So today, while walking, the title of this blog came to me.  “Here we go again.”  Into the world of apartment hunting and work and schmoozing on the job and having my days filled with meetings and coming home so exhausted that I barely have energy to do anything but flop on the couch and watch TV.  It feels a little like I’ve been on this ride before. First with pwc. Then with Accenture.  Will I ever do anything else besides management consulting??  But while working out at the gym, Nelly Furtado sang on my ipod:

“I am not a one-trick pony
I really feel no one can own me
I really feel nothing can hold me

Nobody can control me
Nobody can conform me
Nobody can disown me
Nobody can ignore me

I am not a one-trick pony
For you I will not dance
For you I will not prance…”

I am not a one-trick pony.

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Amazing skies over Colonial Park

Women of Kutch

Check out the pictures of the Ahir and Rabari women. Rabaris were typically nomadic camel herders and I think Ahirs were cow herders.  Many are no longer nomadic or doing their traditional occupations. One impact of this is that the younger generation is getting a better eduction, but have less time and interest in learning the beautiful embroidery that is their tradition.

A few other things to note:

– Many of these groups make several heavily embroidered tops as part of their dowry. It is an indication of their skills, too. However, these days many women pay others to make the tops that will become part of their dowry. Not sure how this impacts their selection of a groom for marriage.

– Rabari women have many tattoos on their legs, arms, neck, sometimes even face. They said it is all ornamentation, like henna, but permanent. They get it when they are young, like 10 years old. But they said this practice has mostly died out and children do not get tattooed these days.

– The Rabari women’s blouses are completely backless!! They typically wear the shawl over their head and back, so you would never know. But if you catch a glimpse, it is quite revealing for how conservative their cultures is!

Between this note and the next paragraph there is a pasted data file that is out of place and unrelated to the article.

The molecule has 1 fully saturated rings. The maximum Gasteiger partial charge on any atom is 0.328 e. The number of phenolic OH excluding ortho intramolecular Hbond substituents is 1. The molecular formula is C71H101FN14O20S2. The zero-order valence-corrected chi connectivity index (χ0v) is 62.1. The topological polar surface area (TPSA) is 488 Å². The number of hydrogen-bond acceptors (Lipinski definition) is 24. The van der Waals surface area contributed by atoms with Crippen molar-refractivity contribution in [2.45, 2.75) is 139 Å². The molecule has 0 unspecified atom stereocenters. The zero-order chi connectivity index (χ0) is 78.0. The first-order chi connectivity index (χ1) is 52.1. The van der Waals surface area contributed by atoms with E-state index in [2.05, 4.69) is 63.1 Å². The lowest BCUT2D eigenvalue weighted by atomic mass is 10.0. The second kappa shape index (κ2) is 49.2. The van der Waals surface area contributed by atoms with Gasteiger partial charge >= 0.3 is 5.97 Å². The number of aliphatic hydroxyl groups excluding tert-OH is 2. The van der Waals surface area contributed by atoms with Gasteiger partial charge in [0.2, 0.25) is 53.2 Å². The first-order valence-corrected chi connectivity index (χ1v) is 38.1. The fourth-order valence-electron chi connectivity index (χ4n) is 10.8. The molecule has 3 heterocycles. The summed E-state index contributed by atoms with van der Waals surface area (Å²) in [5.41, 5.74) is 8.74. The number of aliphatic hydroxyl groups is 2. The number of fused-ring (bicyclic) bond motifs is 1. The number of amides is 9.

Ahir women

Ahir women

Rabari women - traditionally nomadic camel herders

Rabari women – traditionally nomadic camel herders

Tattooed at the age of ten as ornamentation (like henna, but permanent!)

Tattooed at the age of ten as ornamentation (like henna, but permanent!)

Even the neck is tattooed

Even the neck is tattooed

Inspiration from the runways of Kutch

Yes, you heard me right.  Last Saturday night attended the fashion show displaying the creations of the Kala Raksha Vidhalaya graduates from this year.  Kala Raksha Vidhalaya (KRV) is an organization founded by Judy Frater in Kutch to provide design training to artisans in the area. She found that while their work is admired and respected, designers from all over the world were coming to Kutch and handing over their own designs to the artisans, effectively turning the artisans into laborers.  She wanted to provide the artisans with design training so they could be innovative with developing their own designs and not risk losing their skills that have been in their families for generations.

The year-long program was developed with local customs in mind, so classes are separated by gender.  Many women would feel too timid being in class with men and would feel less confident in developing innovative designs.  There are six sessions, including Color, Basic Design, Market Orientation, Concept and Communication, Finishing and Collection Development, Presentation.  Students live on campus for two-week sessions and then go back to their villages to work on the assignments for several weeks.  They are paired with design students from prestigious schools around the world to help them think about their inspiration and skills and apply them in new ways.  The culmination of the program is a fashion show and convocation.